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Keywords:

  • Baku-Tbilisi-Ceyhan;
  • BP;
  • corporate social responsibility;
  • International Finance Corporation;
  • neoliberalism;
  • participatory development;
  • risk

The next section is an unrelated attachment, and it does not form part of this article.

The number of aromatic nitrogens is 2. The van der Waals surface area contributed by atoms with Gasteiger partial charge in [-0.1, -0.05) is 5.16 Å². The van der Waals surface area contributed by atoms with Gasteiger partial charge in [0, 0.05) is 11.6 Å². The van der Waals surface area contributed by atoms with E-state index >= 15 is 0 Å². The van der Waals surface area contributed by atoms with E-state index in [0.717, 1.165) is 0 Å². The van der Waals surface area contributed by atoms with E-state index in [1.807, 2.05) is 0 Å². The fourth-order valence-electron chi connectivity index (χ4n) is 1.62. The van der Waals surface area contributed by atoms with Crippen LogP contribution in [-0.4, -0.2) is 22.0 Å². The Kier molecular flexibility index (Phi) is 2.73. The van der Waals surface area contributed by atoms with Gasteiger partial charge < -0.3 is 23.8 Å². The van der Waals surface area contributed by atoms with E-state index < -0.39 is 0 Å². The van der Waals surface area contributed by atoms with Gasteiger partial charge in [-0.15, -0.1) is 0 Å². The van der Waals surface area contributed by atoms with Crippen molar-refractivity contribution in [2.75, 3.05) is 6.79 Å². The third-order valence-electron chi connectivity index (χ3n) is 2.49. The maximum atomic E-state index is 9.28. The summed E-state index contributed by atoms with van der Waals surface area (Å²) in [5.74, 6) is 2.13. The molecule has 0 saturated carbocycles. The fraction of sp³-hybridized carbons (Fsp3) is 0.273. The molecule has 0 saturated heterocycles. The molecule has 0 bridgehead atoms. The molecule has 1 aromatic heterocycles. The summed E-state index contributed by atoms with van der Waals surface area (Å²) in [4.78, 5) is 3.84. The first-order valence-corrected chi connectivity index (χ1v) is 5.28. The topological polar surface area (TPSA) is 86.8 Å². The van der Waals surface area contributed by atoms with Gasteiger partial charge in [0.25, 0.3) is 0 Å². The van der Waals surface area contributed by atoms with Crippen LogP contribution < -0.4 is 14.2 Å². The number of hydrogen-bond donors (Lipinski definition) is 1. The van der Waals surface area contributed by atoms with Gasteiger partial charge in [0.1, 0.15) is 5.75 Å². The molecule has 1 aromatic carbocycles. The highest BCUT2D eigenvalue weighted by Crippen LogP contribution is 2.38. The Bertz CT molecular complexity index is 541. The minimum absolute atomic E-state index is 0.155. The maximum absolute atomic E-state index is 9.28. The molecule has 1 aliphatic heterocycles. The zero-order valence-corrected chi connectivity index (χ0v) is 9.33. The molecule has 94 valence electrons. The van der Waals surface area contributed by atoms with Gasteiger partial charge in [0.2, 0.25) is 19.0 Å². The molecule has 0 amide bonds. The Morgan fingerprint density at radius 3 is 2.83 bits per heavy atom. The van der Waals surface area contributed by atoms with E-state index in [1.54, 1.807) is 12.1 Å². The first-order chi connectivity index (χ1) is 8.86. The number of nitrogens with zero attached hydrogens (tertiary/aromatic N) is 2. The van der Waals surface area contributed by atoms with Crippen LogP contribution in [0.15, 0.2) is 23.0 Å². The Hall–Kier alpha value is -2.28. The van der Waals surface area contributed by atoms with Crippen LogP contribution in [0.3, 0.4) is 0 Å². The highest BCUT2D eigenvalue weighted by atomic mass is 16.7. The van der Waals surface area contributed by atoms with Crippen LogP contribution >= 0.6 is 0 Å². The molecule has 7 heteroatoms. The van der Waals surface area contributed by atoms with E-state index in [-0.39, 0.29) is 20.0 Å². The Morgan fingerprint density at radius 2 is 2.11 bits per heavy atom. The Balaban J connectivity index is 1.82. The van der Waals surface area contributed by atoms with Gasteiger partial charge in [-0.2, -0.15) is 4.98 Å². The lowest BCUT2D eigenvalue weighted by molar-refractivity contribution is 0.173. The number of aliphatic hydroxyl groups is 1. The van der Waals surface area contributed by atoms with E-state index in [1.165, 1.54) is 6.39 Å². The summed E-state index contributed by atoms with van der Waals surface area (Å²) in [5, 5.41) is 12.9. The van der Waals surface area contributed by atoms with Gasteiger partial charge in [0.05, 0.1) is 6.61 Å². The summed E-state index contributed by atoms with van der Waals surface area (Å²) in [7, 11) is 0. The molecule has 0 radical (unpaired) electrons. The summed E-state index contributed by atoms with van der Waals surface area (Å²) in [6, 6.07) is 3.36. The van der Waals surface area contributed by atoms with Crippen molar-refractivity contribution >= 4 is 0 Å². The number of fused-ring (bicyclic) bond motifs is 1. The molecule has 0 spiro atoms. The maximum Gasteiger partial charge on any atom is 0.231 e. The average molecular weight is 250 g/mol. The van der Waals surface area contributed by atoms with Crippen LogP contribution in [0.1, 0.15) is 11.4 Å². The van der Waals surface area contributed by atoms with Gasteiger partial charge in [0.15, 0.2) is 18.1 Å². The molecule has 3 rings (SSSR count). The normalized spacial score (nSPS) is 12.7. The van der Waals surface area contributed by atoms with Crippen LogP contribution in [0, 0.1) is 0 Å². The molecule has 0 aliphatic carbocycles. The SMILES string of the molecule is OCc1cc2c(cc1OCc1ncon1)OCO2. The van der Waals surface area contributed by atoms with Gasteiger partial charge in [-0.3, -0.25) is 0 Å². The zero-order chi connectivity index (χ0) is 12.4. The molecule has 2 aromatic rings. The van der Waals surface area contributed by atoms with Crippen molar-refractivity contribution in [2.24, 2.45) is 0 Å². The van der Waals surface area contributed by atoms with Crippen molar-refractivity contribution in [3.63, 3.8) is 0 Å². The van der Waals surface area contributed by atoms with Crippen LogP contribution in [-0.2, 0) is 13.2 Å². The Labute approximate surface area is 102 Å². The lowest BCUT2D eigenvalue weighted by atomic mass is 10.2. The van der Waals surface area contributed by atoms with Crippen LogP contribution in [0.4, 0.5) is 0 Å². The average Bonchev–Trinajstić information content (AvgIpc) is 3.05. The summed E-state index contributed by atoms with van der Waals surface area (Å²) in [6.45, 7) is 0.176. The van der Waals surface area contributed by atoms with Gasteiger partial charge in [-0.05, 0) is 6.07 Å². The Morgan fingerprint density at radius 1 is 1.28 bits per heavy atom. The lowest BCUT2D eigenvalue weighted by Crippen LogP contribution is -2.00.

Abstract:  Adopting a historical materialist position, this article looks at new methods deployed to expand processes of accumulation and the impact that this has at different scales. Focusing upon the Baku–Tbilisi–Ceyhan (BTC) oil pipeline (traversing Azerbaijan, Georgia and Turkey), the article pays particular attention to the technocratic tools of “social neoliberalism” and corporate social responsibility, which variously incorporate environmental and social impact assessments, community investment programmes and voluntary codes of conduct. While such approaches seek to relegitimise the efforts of capital and its assistants and mitigate their risks, the assessment below details how these approaches actually assist in facilitating an increase in risk for many people. The article begins by looking at the accumulation drive pushing BTC and then provides an account of how new approaches to pipeline governance have both emerged and been incorporated into the project. The article then details what it is that these approaches have actually facilitated at four scales—the local, the national, the regional and the supra-regional.